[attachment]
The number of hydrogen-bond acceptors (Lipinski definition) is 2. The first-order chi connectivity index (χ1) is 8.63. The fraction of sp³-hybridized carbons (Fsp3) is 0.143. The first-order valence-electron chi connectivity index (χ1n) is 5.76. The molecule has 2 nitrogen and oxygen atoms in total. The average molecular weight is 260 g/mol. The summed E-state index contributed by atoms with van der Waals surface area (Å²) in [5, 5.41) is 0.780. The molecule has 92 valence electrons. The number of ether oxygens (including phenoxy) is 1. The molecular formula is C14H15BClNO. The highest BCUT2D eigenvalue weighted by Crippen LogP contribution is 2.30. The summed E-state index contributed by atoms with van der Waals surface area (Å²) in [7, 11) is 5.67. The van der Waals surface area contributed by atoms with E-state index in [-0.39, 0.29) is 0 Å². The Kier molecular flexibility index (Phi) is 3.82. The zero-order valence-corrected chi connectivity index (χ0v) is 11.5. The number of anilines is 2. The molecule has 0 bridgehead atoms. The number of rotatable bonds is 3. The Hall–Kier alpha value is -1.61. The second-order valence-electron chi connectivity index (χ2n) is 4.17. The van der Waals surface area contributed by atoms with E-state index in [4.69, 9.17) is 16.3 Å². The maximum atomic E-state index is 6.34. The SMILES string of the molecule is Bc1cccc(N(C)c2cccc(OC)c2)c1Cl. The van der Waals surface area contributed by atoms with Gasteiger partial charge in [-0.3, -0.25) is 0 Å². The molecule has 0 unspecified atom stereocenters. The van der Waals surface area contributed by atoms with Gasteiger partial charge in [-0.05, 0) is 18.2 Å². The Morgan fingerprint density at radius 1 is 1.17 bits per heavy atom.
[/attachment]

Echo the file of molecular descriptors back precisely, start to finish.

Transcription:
The number of hydrogen-bond acceptors (Lipinski definition) is 2. The first-order chi connectivity index (χ1) is 8.63. The fraction of sp³-hybridized carbons (Fsp3) is 0.143. The first-order valence-electron chi connectivity index (χ1n) is 5.76. The molecule has 2 nitrogen and oxygen atoms in total. The average molecular weight is 260 g/mol. The summed E-state index contributed by atoms with van der Waals surface area (Å²) in [5, 5.41) is 0.780. The molecule has 92 valence electrons. The number of ether oxygens (including phenoxy) is 1. The molecular formula is C14H15BClNO. The highest BCUT2D eigenvalue weighted by Crippen LogP contribution is 2.30. The summed E-state index contributed by atoms with van der Waals surface area (Å²) in [7, 11) is 5.67. The van der Waals surface area contributed by atoms with E-state index in [-0.39, 0.29) is 0 Å². The Kier molecular flexibility index (Phi) is 3.82. The zero-order valence-corrected chi connectivity index (χ0v) is 11.5. The number of anilines is 2. The molecule has 0 bridgehead atoms. The number of rotatable bonds is 3. The Hall–Kier alpha value is -1.61. The second-order valence-electron chi connectivity index (χ2n) is 4.17. The van der Waals surface area contributed by atoms with E-state index in [4.69, 9.17) is 16.3 Å². The maximum atomic E-state index is 6.34. The SMILES string of the molecule is Bc1cccc(N(C)c2cccc(OC)c2)c1Cl. The van der Waals surface area contributed by atoms with Gasteiger partial charge in [-0.3, -0.25) is 0 Å². The molecule has 0 unspecified atom stereocenters. The van der Waals surface area contributed by atoms with Gasteiger partial charge in [-0.05, 0) is 18.2 Å². The Morgan fingerprint density at radius 1 is 1.17 bits per heavy atom.